If painting were merely a style — just an evocative pose channeling the gestalt of a time and place — then Don Voisine’s spare, elegant abstractions might be the equivalent of Leonardo DiCaprio in a tuxedo.
But for any painting of note, style is just a vehicle for expressions that are deeper: more complex, and more primal. This is what gives Voisine’s paintings their unique, contradictory quality. Despite their crisply-pressed edges and smart, austere cut, the rhythms of his paintings feel more like Coltrane on a tear than a celebrity in a suit. They unfold in swift, measured movements and deft counter-notes. They have, moreover, subtly evolved over the years. The exhibition of nearly 20 recent paintings currently at McKenzie Fine Art may be his strongest yet.
Followers of the artist’s work will be familiar with certain pictorial strategies. Starting about a decade ago, he added a new urgency to his designs by angling broad, black bars across them; slightly offset from one another, their collisions start a centripetal motion that reveal shards of the white background. Outer bands of bold color bracket these movements, minutely separated from them by thin lines of contrasting hue. Possibly because of their rotational, rather than “reflective” (mirroring) symmetry, the designs feel extraordinarily non-static and unpredictable, restless but svelte.
The newest paintings experiment with asymmetrical elements and broader planes of color. The small, 9-inch square “Porter” (2015), for instance, turns the usual color scheme inside-out, employing a burning light red for the crossing bands and black for the outer, hemming bars. Between the two, slim strips of gray — or perhaps silvery green — are sublimely keyed to the color rhythms elsewhere; blithely, steadily glowing along their entire lengths, they’re the pitch-perfect response to the aggressive spreading of red and black on either side. And that black — could it really be an extremely deep blue? Like all of Voisine’s “blacks,” it functions as a color, advancing the sequence of other hues as they compress or expand across the surface. Notable, too, in this small panel are its asymmetrical rhythms, triggered by the omission of one of the white shards; the reds bars want to rotate, but they pile to one corner before springing across to the opposite edge.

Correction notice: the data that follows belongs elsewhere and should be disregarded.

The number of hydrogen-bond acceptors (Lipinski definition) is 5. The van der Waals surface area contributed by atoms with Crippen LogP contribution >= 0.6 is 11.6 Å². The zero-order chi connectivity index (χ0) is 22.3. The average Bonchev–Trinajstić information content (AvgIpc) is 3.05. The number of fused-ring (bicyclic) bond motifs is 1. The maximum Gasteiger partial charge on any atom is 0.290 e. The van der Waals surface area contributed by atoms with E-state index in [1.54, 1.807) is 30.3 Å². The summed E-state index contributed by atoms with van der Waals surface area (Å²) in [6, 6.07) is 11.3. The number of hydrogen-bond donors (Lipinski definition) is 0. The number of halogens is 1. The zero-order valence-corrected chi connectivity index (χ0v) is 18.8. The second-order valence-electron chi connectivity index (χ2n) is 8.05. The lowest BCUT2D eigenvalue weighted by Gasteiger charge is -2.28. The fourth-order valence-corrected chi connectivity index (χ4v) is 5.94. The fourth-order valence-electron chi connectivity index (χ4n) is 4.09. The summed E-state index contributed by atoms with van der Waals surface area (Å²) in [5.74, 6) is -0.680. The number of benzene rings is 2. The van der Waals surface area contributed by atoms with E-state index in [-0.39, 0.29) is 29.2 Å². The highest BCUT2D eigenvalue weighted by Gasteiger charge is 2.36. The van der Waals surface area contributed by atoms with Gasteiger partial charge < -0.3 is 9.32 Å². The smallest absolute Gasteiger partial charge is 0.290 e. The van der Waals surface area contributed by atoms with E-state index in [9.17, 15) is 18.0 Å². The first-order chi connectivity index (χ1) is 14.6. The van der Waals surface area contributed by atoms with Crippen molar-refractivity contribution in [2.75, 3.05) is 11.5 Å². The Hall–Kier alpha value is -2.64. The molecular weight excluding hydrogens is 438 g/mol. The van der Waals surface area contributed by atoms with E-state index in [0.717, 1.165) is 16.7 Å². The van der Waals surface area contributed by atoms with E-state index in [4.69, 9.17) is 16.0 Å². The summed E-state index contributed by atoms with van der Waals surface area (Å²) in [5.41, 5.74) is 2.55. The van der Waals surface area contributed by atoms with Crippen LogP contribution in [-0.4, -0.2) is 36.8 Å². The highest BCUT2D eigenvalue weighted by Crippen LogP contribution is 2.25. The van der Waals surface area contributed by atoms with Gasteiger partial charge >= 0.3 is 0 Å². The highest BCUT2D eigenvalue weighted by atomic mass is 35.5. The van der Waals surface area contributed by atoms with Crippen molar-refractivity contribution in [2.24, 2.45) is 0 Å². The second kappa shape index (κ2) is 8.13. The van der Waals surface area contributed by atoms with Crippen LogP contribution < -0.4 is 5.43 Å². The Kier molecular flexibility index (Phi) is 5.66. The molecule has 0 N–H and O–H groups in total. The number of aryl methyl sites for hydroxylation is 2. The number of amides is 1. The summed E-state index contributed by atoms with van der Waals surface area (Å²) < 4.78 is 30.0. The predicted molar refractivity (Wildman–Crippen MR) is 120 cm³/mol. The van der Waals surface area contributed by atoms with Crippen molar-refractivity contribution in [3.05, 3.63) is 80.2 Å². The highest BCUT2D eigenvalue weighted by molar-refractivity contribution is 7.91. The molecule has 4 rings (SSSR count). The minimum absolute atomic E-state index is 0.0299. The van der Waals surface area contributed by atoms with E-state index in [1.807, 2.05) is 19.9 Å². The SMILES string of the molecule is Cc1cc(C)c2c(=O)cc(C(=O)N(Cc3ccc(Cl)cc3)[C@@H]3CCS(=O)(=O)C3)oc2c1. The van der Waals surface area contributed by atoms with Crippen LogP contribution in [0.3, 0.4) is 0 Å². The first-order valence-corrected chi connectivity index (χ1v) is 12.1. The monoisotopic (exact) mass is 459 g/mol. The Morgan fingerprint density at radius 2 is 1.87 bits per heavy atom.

A new painting, another venture. In “Ticket” (2015), concentric rings of black, some glossier than others, circulate around a gray rectangle. It takes a few moments for the off-center tensions to sink in: the gray hovers just above the center, the four fragments of white responding with minutely differentiated dimensions. In “Mercury” (2015), the bracketing red, slightly cooler than some other paintings, seems poured around the blacks, like molten, surfaceless energy.
Voisine’s technique may be buttoned-down, but pictorially his paintings capture the jubilant journeys of shapes and colors. Is the central black shape in “Bluff” (2014) a void stirred into being by the march of white notches around it? Or are the notches just the cast-offs of the black’s relentless circulation? The truth is probably: yes, both, at the same time. After all, within any dynamic painting, neither demarcations of drawing nor floods of color dictate; they both proceed, qualifying each other at every point. In works like these, Voisine proves himself the complete painter.
For me, the high gloss of some black surfaces adds an oddly capricious note. They reflect warmer or cooler tones, depending upon one’s viewing angle, so that one hunts for the optimal view of the painting’s interior energy. But this doesn’t detract from the best paintings here, which to a remarkable degree update the eloquence — and not just the style — of a master like Mondrian.
Don Voisine continues at McKenzie Fine Art (55 Orchard Street, Lower East Side, Manhattan) through June 14.
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